Associate Professor of Russian Literature
Her scholarly publications include articles on Nabokov, the Bakhtin brothers, early Soviet film, and the aestheticization of historical trauma, primarily, culture of the Siege of Leningrad (1941-1944).
She has also authored eight books of poetry and one book of prose in Russian. Three books of her poetry in English translation were published recently: This Lamentable City (Tupelo Press), Zoo in Winter (Melville House Press), Relocations (Zephyr Press).
Professor Barskova is currently working on a project entitled "The Ruin Screams: Poetics of the Spatial Representation During the Siege of Leningrad."
Our course will attempt to create a map of contemporary Russian culture and literature, exploring its institutions, major players and genres, as well as the modes of its interaction with other discourses and media. We will read novels and essays, poetry and drama; we will also contemplate the role of translation and criticism in the development of the Russian literary languages and strategies of today. The main focus will be on the relationship between the official "propaganda" culture and its Others: opposition within and without, cultural conflict with Ukraine, reactions to the Putin's empire in the West.
Everyone who has read and written may know a desire to respond creatively to a work of art. But what kind of response may be urged by the work of the "greatest" writer who ever lived: William Shakespeare? Does one wish to mimic or to challenge? What does it mean to re-make Shakespeare? How can a modern work of art absorb something that different and that huge? This course will explore works of Shakespeare as the source of inspiration for arts verbal and visual, perfomative and rhetorical. We will read closely four plays from the latter half of Shakespeare's career and analyze artistic reactions to these texts in: modern world theater, film, fiction, and poetry, together with other selected visual representations of Shakespearean characters and scenes. Topics of discussion will include: reading, re-reading, adaptation and translation; the historical and cultural conditions of reception and canon-making; modern theoretical responses (psychoanalytic, postcolonial); as well as individual battles with and seductions by the Bard. There will be regular written responses expected--critical and perhaps creative--together with two formal analytic essays and one longer, developed paper or project.
The task of this course will be to develop portfolio of translations connected to the discussions about specifics of the poetry translation, both in theory and in practice. Students should be curious (but, obviously not masterful) about poetry and literary translation and willing to experiment with stretching the limits of their linguistic and creative possibilities. Readings will include both theoretical thinkers of translations (such as Benjamin, Derrida et al.) and poets and writers who insisted on enriching their creative practice working with translation (Poe, Nabokov, Borges, Brodsky, Carson). Portfolios for this course will include among the other possible assignments -- translations, post-class and in-class assignments, interviews with the translators in one's life.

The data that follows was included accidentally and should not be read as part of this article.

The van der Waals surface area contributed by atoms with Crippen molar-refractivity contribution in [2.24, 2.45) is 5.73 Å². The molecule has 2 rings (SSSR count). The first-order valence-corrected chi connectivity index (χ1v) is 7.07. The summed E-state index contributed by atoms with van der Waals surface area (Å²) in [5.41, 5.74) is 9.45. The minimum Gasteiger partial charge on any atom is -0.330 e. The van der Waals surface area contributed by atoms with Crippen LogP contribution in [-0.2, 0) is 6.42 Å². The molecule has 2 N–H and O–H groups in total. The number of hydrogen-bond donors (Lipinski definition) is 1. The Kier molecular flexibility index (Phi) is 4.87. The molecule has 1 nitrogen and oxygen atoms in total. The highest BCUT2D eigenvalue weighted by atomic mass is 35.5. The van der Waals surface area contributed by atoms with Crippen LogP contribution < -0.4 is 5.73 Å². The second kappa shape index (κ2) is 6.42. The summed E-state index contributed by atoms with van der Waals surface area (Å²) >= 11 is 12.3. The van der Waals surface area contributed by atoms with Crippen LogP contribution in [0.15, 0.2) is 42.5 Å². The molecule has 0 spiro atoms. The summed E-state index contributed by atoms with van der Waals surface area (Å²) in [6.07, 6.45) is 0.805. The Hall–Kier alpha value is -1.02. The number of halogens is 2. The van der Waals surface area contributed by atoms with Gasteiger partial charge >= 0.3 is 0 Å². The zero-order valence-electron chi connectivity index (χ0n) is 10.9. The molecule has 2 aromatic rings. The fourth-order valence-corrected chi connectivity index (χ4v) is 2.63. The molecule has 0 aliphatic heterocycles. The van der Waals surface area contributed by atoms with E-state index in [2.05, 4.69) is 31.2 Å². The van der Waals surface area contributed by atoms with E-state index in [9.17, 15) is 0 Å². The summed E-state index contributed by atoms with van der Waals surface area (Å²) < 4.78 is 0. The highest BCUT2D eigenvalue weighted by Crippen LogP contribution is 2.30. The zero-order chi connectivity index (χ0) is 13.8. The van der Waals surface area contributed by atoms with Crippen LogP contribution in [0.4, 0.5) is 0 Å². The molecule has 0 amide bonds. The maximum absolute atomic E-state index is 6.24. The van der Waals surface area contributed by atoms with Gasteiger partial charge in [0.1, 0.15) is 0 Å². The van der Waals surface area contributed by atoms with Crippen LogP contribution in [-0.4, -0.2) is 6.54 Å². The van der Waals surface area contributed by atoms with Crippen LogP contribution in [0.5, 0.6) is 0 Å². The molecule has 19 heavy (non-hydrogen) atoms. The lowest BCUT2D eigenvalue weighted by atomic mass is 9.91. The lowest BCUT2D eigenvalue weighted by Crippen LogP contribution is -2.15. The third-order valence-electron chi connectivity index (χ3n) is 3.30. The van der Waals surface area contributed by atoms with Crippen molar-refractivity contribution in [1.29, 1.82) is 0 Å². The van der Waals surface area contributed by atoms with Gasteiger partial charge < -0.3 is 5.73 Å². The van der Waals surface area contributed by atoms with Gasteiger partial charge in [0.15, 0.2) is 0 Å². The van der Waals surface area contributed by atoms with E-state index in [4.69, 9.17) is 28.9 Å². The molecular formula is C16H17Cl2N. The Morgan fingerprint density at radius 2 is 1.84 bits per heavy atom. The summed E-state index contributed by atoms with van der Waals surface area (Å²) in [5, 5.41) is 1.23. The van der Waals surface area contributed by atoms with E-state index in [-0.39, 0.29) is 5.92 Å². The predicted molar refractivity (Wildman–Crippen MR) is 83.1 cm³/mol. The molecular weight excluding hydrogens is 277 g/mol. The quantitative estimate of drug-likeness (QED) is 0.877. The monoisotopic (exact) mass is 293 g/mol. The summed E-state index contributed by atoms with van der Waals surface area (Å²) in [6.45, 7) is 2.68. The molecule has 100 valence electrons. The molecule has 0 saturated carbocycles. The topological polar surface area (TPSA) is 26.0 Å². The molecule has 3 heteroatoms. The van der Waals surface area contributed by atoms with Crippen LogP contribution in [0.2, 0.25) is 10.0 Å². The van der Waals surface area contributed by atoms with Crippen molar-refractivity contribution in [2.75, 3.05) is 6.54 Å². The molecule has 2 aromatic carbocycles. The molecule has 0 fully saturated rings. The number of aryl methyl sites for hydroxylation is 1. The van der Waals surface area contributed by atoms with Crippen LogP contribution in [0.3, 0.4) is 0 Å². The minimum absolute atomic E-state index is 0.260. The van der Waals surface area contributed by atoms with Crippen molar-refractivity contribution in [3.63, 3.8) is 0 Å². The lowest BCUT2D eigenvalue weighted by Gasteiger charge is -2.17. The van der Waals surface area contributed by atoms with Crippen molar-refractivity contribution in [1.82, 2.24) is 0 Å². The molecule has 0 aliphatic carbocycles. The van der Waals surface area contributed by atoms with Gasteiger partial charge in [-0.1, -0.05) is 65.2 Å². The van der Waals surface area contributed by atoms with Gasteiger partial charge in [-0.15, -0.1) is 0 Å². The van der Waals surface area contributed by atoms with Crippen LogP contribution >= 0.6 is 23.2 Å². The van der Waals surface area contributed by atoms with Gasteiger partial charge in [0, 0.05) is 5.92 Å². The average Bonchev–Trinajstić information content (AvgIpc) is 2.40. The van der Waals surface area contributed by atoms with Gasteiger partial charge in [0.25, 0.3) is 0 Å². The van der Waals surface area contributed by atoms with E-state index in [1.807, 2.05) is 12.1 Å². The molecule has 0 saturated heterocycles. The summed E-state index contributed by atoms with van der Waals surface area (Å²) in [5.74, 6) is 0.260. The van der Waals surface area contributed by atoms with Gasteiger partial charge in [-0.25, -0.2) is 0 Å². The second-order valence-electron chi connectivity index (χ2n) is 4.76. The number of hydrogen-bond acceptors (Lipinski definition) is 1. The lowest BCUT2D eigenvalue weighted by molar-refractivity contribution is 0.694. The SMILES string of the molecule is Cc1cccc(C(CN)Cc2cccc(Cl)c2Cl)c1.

This course will explore the lesser-known masterpieces of the "Golden Age" of Russian Literature. Outside of the realm of the great Russian novel (poignantly described by Henry James as "loose baggy monsters"), there exists a realm of the exquisite shorter works of literature: short stories, tales, and sketches. We will read them, talk about them, write and play in their light. Readings will include short fictions by Alexander Pushkin, Mikhail Lermontov, Ivan Turgenev, Fyodor Dostoevsky, Anton Chekhov, and others.
Experts in literature seek to provide an interpretation of a given discourse. Experts in linguistics seek to provide a theory that explains how that interpretation comes about. For example, a literature expert may ask of a given discourse: who is being addressed, from what point of view and why? On the other hand, a linguist would ask: how is it that we understand that particular individual(s) are being addressed in a certain way? The goal of this class is to employ both methodologies to explore forms of address in literary (poetry and short prose), documentary (letters, newspapers) and popular (songs, films) discourses.
This course provides both the "greatest hits" of Russian and Soviet film (including the work of Sergei Eisenstein, Dziga Vertov, Andrey Tarkovsky, and Nikita Mikhalkov) and many names, movies, and topics that still await appreciation in the West. These less-known gems include the silent achievements of Evgeniy Bauer, the subversive, anti-colonial riches of Sergey Paradjanov, and the dreamlike animation of Yuri Norstein are some of them. We cover works of the Soviet avante-guard, the "high" Stalinist Cinema, neo-realism of the Thaw, and go as far as Russian films that are made now, at the beginning of the 21st century. In addition to exploration in aesthetics and ideological tasks of the Russian film, we will pay close attention to the many connections between the cinematic and literary traditions in Russian film century.